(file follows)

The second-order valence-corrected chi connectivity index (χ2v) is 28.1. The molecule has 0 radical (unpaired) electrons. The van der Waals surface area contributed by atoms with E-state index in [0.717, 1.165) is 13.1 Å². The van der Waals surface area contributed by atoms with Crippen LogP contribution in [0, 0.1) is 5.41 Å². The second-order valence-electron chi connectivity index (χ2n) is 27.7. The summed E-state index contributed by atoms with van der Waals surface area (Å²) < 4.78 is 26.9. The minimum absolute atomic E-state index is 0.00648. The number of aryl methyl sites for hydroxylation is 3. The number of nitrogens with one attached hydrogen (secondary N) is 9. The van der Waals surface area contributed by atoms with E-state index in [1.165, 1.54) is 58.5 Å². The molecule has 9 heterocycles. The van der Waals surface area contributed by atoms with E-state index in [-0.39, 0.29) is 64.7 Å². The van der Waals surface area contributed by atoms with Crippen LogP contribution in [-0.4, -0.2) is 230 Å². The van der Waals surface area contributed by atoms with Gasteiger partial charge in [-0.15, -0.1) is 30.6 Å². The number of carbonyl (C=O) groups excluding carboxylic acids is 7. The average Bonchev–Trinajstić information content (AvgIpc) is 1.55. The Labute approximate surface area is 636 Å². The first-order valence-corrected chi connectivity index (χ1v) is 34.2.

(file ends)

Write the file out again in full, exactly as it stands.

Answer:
The second-order valence-corrected chi connectivity index (χ2v) is 28.1. The molecule has 0 radical (unpaired) electrons. The van der Waals surface area contributed by atoms with E-state index in [0.717, 1.165) is 13.1 Å². The van der Waals surface area contributed by atoms with Crippen LogP contribution in [0, 0.1) is 5.41 Å². The second-order valence-electron chi connectivity index (χ2n) is 27.7. The summed E-state index contributed by atoms with van der Waals surface area (Å²) < 4.78 is 26.9. The minimum absolute atomic E-state index is 0.00648. The number of aryl methyl sites for hydroxylation is 3. The number of nitrogens with one attached hydrogen (secondary N) is 9. The van der Waals surface area contributed by atoms with E-state index in [1.165, 1.54) is 58.5 Å². The molecule has 9 heterocycles. The van der Waals surface area contributed by atoms with E-state index in [-0.39, 0.29) is 64.7 Å². The van der Waals surface area contributed by atoms with Crippen LogP contribution in [-0.4, -0.2) is 230 Å². The van der Waals surface area contributed by atoms with Gasteiger partial charge in [-0.15, -0.1) is 30.6 Å². The number of carbonyl (C=O) groups excluding carboxylic acids is 7. The average Bonchev–Trinajstić information content (AvgIpc) is 1.55. The Labute approximate surface area is 636 Å². The first-order valence-corrected chi connectivity index (χ1v) is 34.2.